VIRGNIIA BEACH, Va. (NNS) -- Sailors and Marines at Naval Air Station Oceana filled the base theater Oct. 29 for Sexual Assault Prevention and Response training given by the InterACT performance troupe.
During the performance, five actors from the InterACT troupe acted out various scenarios leading to sexual assault, as well as dealing with the aftermath of being a victim. In one scene where a boyfriend and girlfriend are fighting, the troupe invited several audience members to come to the stage and show how they, as bystanders, might intervene. Participants were asked to find ways to calm the tension between the couple and defuse the argument.
"In Hollywood and movies, it is very clear who the good person and bad person are, but in our own lives there is a much more grey area," said InterACT Executive Director Marc D. Rich.
Rich is a nationally recognized leader in predatory violence prevention and has led the troupe in speaking to audiences around the United States.
Based out of California State University in Long Beach, InterACT consists of 40 members and they have performed for more than 17,000 people since the beginning of 2014. They have been performing since 2000 and are contracted to perform 400 more shows by 2017. The troupe originated in the school's communications studies department and performs for incoming college freshmen, athletes and military members.
"We have different subject matters but sexual assault prevention is our number one because it focuses on bystander intervention," said Kelly Anderson, the InterACT lead program facilitator. "We want the audience members to feel empowered when they see their peers on stage; as important as the subject matter is, if you don't tap into it in a different way with creative insight, a lot of the information is lost."
During the performance, the actors acted out different situations dealing with sexual assault, while balancing thought-provoking conversation with humor. Sailors and Marines were asked to participate in several scenarios, as well as express their feelings from their seats.
"Because the show was so interactive, it gave people a really good opportunity to put themselves in the position where they might not usually be and find the right ways to intervene in a safe way," said Larissa Sutherland, a representative for Samaritan House. "I think they did a really great job at presenting believable scenarios."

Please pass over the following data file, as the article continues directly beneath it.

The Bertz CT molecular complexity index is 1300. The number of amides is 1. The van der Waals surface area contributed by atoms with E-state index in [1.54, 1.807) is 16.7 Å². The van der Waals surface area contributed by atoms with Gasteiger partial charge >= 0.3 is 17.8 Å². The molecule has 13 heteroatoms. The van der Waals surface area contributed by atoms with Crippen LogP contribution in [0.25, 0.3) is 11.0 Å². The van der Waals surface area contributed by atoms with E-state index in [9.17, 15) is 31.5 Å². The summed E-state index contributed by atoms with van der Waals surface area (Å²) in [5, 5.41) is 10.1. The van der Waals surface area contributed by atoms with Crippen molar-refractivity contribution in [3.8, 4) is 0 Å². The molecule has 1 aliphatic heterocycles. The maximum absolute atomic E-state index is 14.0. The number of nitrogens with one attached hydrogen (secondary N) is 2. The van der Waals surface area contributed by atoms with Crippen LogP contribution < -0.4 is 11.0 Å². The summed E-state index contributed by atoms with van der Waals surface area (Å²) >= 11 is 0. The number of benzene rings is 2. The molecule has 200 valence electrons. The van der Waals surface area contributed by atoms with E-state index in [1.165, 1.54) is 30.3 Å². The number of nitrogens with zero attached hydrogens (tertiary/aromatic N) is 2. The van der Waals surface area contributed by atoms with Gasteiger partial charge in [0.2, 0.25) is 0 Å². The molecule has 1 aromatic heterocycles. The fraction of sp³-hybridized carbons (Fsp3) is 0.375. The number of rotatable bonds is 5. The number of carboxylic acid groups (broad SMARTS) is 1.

Samaritan House has been serving the Hampton Roads community with education, training and support groups to stop domestic violence since 1984. Samaritan House staff had been invited by Oceana's Fleet and Family Services to participate in the event Wednesday to raise awareness of what they offer the community when it comes to sexual assault prevention.
"It is always good to bring people together to see different perspectives on how to approach sexual assault. For those that have never been exposed to this situation, this gave them a chance to see different ways to attack such issues," said Aviation Support Equipment Technician 2nd Class Lisa McDonald who attended the event. McDonald is stationed at Fleet Readiness Center Mid-Atlantic at Oceana.
Sexual assault reporting has increased 50 percent in the military according to the data released by the Department of Defense for 2013. The increase is believed to be a result of commands delivering consistent and effective prevention and response methods and programs.
NAS Oceana Executive Officer Capt. Louis Schager addressed all the Sexual Assault Prevention and Response representatives in the audience.
"I want to thank you for volunteering to help out Sailors and Marines. I can't tell you how valuable that service is that you provide."
After the show, the performers received a standing ovation for their efforts. For more information about sexual assault prevention, contact your command representative or visit www.sapr.mil for additional resources.
For more news from Naval Air Station Oceana, visit www.navy.mil/local/oceana/.